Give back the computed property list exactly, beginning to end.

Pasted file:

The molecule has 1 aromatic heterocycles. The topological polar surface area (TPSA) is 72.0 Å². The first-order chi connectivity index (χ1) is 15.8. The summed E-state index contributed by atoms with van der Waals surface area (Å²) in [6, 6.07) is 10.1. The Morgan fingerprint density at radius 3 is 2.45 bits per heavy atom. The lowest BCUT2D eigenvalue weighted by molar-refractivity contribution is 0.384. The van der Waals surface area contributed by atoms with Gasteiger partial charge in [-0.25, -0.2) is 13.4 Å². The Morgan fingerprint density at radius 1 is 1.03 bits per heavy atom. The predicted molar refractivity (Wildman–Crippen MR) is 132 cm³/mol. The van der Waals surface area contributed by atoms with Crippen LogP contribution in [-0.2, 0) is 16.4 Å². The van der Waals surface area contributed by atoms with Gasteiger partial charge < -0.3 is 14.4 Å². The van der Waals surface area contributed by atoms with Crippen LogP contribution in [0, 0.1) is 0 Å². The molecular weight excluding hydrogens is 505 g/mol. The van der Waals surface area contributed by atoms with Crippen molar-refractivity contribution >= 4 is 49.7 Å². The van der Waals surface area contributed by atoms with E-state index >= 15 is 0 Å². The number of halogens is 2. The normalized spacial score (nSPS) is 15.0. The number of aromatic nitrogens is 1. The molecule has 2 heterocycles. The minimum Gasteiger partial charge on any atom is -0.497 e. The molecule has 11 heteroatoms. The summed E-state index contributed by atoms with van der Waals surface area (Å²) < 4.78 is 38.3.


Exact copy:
The molecule has 1 aromatic heterocycles. The topological polar surface area (TPSA) is 72.0 Å². The first-order chi connectivity index (χ1) is 15.8. The summed E-state index contributed by atoms with van der Waals surface area (Å²) in [6, 6.07) is 10.1. The Morgan fingerprint density at radius 3 is 2.45 bits per heavy atom. The lowest BCUT2D eigenvalue weighted by molar-refractivity contribution is 0.384. The van der Waals surface area contributed by atoms with Gasteiger partial charge in [-0.25, -0.2) is 13.4 Å². The Morgan fingerprint density at radius 1 is 1.03 bits per heavy atom. The predicted molar refractivity (Wildman–Crippen MR) is 132 cm³/mol. The van der Waals surface area contributed by atoms with Crippen LogP contribution in [-0.2, 0) is 16.4 Å². The van der Waals surface area contributed by atoms with Gasteiger partial charge < -0.3 is 14.4 Å². The van der Waals surface area contributed by atoms with Crippen LogP contribution in [0, 0.1) is 0 Å². The molecular weight excluding hydrogens is 505 g/mol. The van der Waals surface area contributed by atoms with Crippen molar-refractivity contribution >= 4 is 49.7 Å². The van der Waals surface area contributed by atoms with E-state index >= 15 is 0 Å². The number of halogens is 2. The normalized spacial score (nSPS) is 15.0. The number of aromatic nitrogens is 1. The molecule has 2 heterocycles. The minimum Gasteiger partial charge on any atom is -0.497 e. The molecule has 11 heteroatoms. The summed E-state index contributed by atoms with van der Waals surface area (Å²) < 4.78 is 38.3.